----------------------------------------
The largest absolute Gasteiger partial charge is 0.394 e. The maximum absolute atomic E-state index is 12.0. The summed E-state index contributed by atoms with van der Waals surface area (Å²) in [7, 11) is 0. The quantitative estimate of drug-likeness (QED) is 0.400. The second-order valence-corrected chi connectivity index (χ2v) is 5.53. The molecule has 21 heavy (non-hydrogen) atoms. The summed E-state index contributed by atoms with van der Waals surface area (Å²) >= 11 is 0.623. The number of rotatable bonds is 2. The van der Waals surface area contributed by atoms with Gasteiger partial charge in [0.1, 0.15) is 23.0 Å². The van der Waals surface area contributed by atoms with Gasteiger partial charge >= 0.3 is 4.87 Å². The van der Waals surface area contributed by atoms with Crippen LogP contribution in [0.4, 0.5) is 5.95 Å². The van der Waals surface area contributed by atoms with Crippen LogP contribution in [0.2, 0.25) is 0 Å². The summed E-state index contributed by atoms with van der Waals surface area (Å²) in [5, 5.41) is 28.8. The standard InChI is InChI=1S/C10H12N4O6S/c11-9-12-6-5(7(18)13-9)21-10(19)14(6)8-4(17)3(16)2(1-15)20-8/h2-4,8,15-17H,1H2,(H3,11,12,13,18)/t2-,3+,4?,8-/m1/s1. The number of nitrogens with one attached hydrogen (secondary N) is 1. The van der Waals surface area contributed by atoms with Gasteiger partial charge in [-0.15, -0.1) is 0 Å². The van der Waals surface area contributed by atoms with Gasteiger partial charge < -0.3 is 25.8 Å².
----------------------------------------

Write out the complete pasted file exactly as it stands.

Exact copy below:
The largest absolute Gasteiger partial charge is 0.394 e. The maximum absolute atomic E-state index is 12.0. The summed E-state index contributed by atoms with van der Waals surface area (Å²) in [7, 11) is 0. The quantitative estimate of drug-likeness (QED) is 0.400. The second-order valence-corrected chi connectivity index (χ2v) is 5.53. The molecule has 21 heavy (non-hydrogen) atoms. The summed E-state index contributed by atoms with van der Waals surface area (Å²) >= 11 is 0.623. The number of rotatable bonds is 2. The van der Waals surface area contributed by atoms with Gasteiger partial charge in [0.1, 0.15) is 23.0 Å². The van der Waals surface area contributed by atoms with Gasteiger partial charge >= 0.3 is 4.87 Å². The van der Waals surface area contributed by atoms with Crippen LogP contribution in [0.4, 0.5) is 5.95 Å². The van der Waals surface area contributed by atoms with Crippen LogP contribution in [0.2, 0.25) is 0 Å². The summed E-state index contributed by atoms with van der Waals surface area (Å²) in [5, 5.41) is 28.8. The standard InChI is InChI=1S/C10H12N4O6S/c11-9-12-6-5(7(18)13-9)21-10(19)14(6)8-4(17)3(16)2(1-15)20-8/h2-4,8,15-17H,1H2,(H3,11,12,13,18)/t2-,3+,4?,8-/m1/s1. The number of nitrogens with one attached hydrogen (secondary N) is 1. The van der Waals surface area contributed by atoms with Gasteiger partial charge in [-0.15, -0.1) is 0 Å². The van der Waals surface area contributed by atoms with Gasteiger partial charge < -0.3 is 25.8 Å².